It may come as a shock to some that Queensland is home to no less than five threatened species of wallaby. Along with the bridled nail-tail, Proserpine, Sharman’s and purple neck rock wallabies, the brush-tailed rock wallaby lives under the threat of extinction. For such a beautiful and skilful animal, their story is not a happy one.
Reports suggest that over 500,000 BTRWs were shot for their pelts in the early 1900s. In fact, the species was thought to have been extinct in Victoria until populations were rediscovered in the 1950s. They remain largely extinct west of the Great Dividing Range; however, within only one hour’s drive of our capital city lie populations within the species’ northern Evolutionary Significant Unit and an opportunity to champion their conservation.
“The brush-tailed rock wallaby is not your regular ‘run-of-the-mill’ wallaby” said Matt, Projects Manager for Wildlife Queensland. “This species’ ability to move along cliffs and boulders is wondrous to watch. They have evolved to inhabit complex rocky habitats making use of steep gullies, boulder fields and scree slopes, caves, ledges and cliff faces.”
Yet it is due to this specialisation that BTRW populations are susceptible to genetic isolation. Such isolation can occur at very small scales due to fragmentation associated with cleared landscapes and infrastructure that separate rocky outcrops and ridge lines. This makes the species vulnerable to localised extinction, the very issue Wildlife Queensland aims to address within local BTRW colonies in 2019 with funding from its current Christmas appeal.
The project will see Wildlife Queensland develop a long-term collaborative working relationship with Ipswich City Council. “Conservation projects are made stronger through collaboration,” said Matt, “as resources are shared to make the most of available funds.”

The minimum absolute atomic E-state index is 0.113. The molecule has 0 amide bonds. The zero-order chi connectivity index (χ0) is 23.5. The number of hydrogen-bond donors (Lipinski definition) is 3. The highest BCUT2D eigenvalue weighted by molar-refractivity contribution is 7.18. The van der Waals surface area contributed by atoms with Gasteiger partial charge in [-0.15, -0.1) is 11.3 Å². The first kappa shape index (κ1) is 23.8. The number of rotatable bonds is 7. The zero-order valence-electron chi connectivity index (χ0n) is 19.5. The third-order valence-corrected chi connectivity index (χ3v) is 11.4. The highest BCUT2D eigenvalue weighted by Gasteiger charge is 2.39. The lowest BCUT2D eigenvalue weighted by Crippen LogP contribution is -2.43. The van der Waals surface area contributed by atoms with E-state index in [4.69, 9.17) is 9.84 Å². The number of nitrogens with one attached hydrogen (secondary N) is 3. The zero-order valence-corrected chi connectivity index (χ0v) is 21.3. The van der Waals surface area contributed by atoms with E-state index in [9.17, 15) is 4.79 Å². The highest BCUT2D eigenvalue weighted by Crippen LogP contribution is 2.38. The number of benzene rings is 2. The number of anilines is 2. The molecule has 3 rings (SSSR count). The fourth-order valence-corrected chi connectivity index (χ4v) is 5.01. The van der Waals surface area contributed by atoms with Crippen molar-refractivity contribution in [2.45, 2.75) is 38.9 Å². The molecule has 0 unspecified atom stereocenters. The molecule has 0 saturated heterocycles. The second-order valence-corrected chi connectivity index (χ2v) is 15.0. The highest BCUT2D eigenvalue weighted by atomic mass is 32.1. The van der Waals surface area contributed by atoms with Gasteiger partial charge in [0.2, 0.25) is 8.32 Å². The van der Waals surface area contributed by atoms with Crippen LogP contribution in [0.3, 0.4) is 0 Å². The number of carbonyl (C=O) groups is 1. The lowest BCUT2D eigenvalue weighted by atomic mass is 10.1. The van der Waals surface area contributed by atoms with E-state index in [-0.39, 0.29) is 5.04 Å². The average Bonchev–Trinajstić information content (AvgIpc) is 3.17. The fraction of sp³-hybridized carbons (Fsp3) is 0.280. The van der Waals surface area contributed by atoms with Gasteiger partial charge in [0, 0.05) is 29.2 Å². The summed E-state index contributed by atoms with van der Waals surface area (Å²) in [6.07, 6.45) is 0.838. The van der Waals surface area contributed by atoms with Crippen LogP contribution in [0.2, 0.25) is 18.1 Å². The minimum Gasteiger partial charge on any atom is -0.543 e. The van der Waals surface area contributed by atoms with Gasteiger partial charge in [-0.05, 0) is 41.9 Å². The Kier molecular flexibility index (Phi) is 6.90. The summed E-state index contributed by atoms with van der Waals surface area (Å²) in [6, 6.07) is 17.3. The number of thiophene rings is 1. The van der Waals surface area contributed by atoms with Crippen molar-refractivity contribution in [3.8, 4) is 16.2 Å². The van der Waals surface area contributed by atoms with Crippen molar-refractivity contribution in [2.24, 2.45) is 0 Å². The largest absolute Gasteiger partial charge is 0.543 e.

“Ipswich City Council is committed to conserving the natural environment within the 2200ha Flinders Goolman Conservation Estate, and in combination with Wildlife Queensland’s project to improve brush-tailed rock wallaby foraging habitat in the area we are well placed to make a lasting positive impact.”
This project represents Wildlife Queensland’s starting point with the brush-tailed rock wallaby, the beginning of an ongoing initiative to highlight and improve the conservation plight of this vulnerable marsupial macropod that was formerly widely distributed in south-eastern Australia.
“Through this project we have a chance to contribute to a National Recovery Plan and assist a regional council with the implementation of its species specific Recovery Plan to provide stability to brush-tailed rock wallaby populations into the future,” Matt explained.
“They are a beautiful animal,” he said, “but they are under serious pressure.” Now is the right time for Wildlife Queensland to work with local government and the community to jump-start the conservation of this amazing wallaby. Now is the time to help the brush-tailed rock wallaby bounce back!